Clodagh O’Shea

Associate Professor

Molecular and Cell Biology Laboratory

Howard Hughes Medical Institute Faculty Scholar

William Scandling Developmental Chair

Salk Institute for Biological Studies - Videos

Videos


Salk scientists solve longstanding biological mystery of DNA organization

LA JOLLA—Stretched out, the DNA from all the cells in our body would reach Pluto. So how does each tiny cell pack a two-meter length of DNA into its nucleus, which is just one-thousandth of a millimeter across?

The answer to this daunting biological riddle is central to understanding how the three-dimensional organization of DNA in the nucleus influences our biology, from how our genome orchestrates our cellular activity to how genes are passed from parents to children. Read more »


The DNA damage response goes viral: a way in for new cancer treatments

Every organism–from a seedling to a president–must protect its DNA at all costs, but precisely how a cell distinguishes between damage to its own DNA and the foreign DNA of an invading virus has remained a mystery.

Now, scientists at the Salk Institute have discovered critical details of how a cell’s response system tells the difference between these two perpetual threats. The discovery could help in the development of new cancer-selective viral therapies and may help explain why aging and certain diseases seem to open the door to viral infections. Read more »


TWiV 291: Ft. Collins abuzz with virologists

33rd annual meeting of the American Society for Virology at Colorado State
University in Ft. Collins, Colorado
Featuring Clodagh O’Shea
Hosted by Vincent Racaniello


Cold viruses point the way to new cancer therapies

Cold viruses generally get a bad rap—which they’ve certainly earned—but new findings by a team of scientists at the Salk Institute for Biological Studies suggest that these viruses might also be a valuable ally in the fight against cancer.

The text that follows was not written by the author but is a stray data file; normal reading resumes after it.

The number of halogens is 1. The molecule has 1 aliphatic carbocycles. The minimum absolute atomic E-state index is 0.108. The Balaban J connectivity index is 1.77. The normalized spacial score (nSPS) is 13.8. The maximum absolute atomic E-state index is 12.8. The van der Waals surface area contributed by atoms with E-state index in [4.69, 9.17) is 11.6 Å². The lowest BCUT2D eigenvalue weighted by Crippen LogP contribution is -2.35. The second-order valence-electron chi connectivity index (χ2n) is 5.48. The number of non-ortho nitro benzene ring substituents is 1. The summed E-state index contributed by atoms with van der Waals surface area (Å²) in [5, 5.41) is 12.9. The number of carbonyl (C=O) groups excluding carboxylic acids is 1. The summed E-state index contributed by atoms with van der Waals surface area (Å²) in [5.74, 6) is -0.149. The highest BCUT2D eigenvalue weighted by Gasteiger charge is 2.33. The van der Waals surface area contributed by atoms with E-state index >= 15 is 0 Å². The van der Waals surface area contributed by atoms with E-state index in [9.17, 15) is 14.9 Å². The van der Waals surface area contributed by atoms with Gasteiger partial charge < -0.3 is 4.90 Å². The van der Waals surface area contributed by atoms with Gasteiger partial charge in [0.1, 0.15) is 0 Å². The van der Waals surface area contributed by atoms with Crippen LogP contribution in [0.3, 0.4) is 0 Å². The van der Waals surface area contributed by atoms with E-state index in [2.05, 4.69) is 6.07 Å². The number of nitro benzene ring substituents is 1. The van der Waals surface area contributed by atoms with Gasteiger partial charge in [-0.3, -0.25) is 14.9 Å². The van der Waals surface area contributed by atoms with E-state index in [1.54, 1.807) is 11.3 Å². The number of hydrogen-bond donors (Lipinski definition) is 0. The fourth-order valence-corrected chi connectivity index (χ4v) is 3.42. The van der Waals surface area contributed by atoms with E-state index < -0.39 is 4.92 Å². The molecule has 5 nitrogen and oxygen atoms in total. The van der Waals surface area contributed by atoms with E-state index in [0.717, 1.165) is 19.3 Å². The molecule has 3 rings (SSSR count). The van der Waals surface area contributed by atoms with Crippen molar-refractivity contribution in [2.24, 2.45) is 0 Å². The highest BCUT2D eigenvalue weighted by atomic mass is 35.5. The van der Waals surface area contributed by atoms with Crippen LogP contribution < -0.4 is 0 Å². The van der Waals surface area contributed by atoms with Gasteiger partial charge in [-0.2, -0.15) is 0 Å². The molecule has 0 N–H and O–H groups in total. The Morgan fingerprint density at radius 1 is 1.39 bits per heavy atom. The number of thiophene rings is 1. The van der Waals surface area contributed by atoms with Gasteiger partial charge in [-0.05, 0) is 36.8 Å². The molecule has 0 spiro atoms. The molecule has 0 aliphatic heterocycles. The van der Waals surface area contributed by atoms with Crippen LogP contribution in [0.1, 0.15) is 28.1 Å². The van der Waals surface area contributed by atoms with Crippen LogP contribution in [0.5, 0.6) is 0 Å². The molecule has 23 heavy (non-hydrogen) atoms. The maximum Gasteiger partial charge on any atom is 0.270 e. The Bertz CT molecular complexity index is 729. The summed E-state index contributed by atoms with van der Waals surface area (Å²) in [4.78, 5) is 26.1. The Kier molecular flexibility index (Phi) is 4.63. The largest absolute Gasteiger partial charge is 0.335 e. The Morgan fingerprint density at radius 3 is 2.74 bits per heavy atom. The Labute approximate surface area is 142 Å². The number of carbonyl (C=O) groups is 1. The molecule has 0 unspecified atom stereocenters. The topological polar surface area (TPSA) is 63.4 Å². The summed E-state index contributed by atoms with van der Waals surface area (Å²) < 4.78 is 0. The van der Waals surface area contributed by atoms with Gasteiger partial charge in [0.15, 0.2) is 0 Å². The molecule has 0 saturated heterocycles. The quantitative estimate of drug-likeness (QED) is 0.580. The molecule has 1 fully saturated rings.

Adenovirus, a type of cold virus, has developed molecular tools—proteins—that allow it to hijack a cell’s molecular machinery, including large cellular machines involved in growth, replication and cancer suppression. The Salk scientists identified the construction of these molecular weapons and found that they bind together into long chains (polymers) to form a three-dimensional web inside cells that traps and overpowers cellular sentries involved in growth and cancer suppression. The findings, published October 11 in Cell, suggest a new avenue for developing cancer therapies by mimicking the strategies employed by the viruses. Read more »


Use the common cold virus to target and disrupt cancer cells?

A novel mechanism used by adenovirus to sidestep the cell’s suicide program, could go a long way to explain how tumor suppressor genes are silenced in tumor cells and pave the way for a new type of targeted cancer therapy, report researchers at the Salk Institute for Biological Studies in the Aug. 26, 2010 issue of Nature.

When a cell is under stress, the tumor suppressor p53 springs into action activating an army of foot soldiers that initiate a built-in “auto-destruct” mechanism that eliminates virus-infected or otherwise abnormal cells from the body. Just like tumor cells, adenoviruses, which cause upper-respiratory infections, need to get p53 out of the way to multiply successfully. Read more »


Education

BS, Biochemistry and Microbiology, University College Cork, Ireland
PhD, Imperial College London/Imperial Cancer Research Fund, U.K.
Postdoctoral Fellow, UCSF Comprehensive Cancer Center, San Francisco, U.S.A


Awards & Honors

  • 2016 Howard Hughes Medical Institute Faculty Scholar
  • 2014 W. M. Keck Medical Research Program Award
  • 2014 Rose Hills Fellow
  • 2011Science/NSF International Science & Visualization Challenge, People's Choice
  • 2011 Anna Fuller Award for Cancer Research
  • 2010, 2011, 2012 Kavli Frontiers Fellow, National Academy of Sciences
  • 2009 Sontag Distinguished Scientist Award
  • 2009 American Cancer Society Research Scholar Award
  • 2008 ACGT Young Investigator Award for Cancer Gene Therapy
  • 2008 Arnold and Mabel Beckman Young Investigator Award
  • 2008 William Scandling Assistant Professor, Developmental Chair
  • 2007 Emerald Foundation Scholar